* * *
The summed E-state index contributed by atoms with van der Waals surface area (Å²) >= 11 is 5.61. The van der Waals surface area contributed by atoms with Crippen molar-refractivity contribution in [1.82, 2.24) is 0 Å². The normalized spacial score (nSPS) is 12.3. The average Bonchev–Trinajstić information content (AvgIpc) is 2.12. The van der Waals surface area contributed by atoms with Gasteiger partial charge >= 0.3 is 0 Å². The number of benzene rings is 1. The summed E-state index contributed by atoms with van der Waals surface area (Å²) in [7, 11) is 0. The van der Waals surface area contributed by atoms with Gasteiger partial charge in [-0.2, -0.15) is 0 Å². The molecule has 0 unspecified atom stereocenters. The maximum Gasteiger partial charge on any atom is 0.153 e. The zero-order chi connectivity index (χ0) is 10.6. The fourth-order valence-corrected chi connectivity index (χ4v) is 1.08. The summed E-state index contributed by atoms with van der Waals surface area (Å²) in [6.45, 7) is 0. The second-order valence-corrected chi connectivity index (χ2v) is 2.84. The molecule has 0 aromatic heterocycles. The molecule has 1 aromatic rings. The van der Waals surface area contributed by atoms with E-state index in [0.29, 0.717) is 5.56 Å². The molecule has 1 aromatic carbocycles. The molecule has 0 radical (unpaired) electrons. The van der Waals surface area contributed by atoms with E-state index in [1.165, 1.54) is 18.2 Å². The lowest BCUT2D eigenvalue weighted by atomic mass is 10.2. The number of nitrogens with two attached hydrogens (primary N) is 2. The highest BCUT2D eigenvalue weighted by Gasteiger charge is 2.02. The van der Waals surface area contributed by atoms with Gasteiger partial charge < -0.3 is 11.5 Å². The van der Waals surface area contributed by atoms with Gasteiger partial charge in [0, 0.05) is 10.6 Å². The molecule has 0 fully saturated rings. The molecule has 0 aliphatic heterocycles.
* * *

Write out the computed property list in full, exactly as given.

The summed E-state index contributed by atoms with van der Waals surface area (Å²) >= 11 is 5.61. The van der Waals surface area contributed by atoms with Crippen molar-refractivity contribution in [1.82, 2.24) is 0 Å². The normalized spacial score (nSPS) is 12.3. The average Bonchev–Trinajstić information content (AvgIpc) is 2.12. The van der Waals surface area contributed by atoms with Gasteiger partial charge >= 0.3 is 0 Å². The number of benzene rings is 1. The summed E-state index contributed by atoms with van der Waals surface area (Å²) in [7, 11) is 0. The van der Waals surface area contributed by atoms with Gasteiger partial charge in [-0.2, -0.15) is 0 Å². The molecule has 0 unspecified atom stereocenters. The maximum Gasteiger partial charge on any atom is 0.153 e. The zero-order chi connectivity index (χ0) is 10.6. The fourth-order valence-corrected chi connectivity index (χ4v) is 1.08. The summed E-state index contributed by atoms with van der Waals surface area (Å²) in [6.45, 7) is 0. The second-order valence-corrected chi connectivity index (χ2v) is 2.84. The molecule has 0 aromatic heterocycles. The molecule has 1 aromatic rings. The van der Waals surface area contributed by atoms with E-state index in [0.29, 0.717) is 5.56 Å². The molecule has 1 aromatic carbocycles. The molecule has 0 radical (unpaired) electrons. The van der Waals surface area contributed by atoms with E-state index in [1.165, 1.54) is 18.2 Å². The lowest BCUT2D eigenvalue weighted by atomic mass is 10.2. The number of nitrogens with two attached hydrogens (primary N) is 2. The highest BCUT2D eigenvalue weighted by Gasteiger charge is 2.02. The van der Waals surface area contributed by atoms with Gasteiger partial charge < -0.3 is 11.5 Å². The van der Waals surface area contributed by atoms with Gasteiger partial charge in [0, 0.05) is 10.6 Å². The molecule has 0 fully saturated rings. The molecule has 0 aliphatic heterocycles.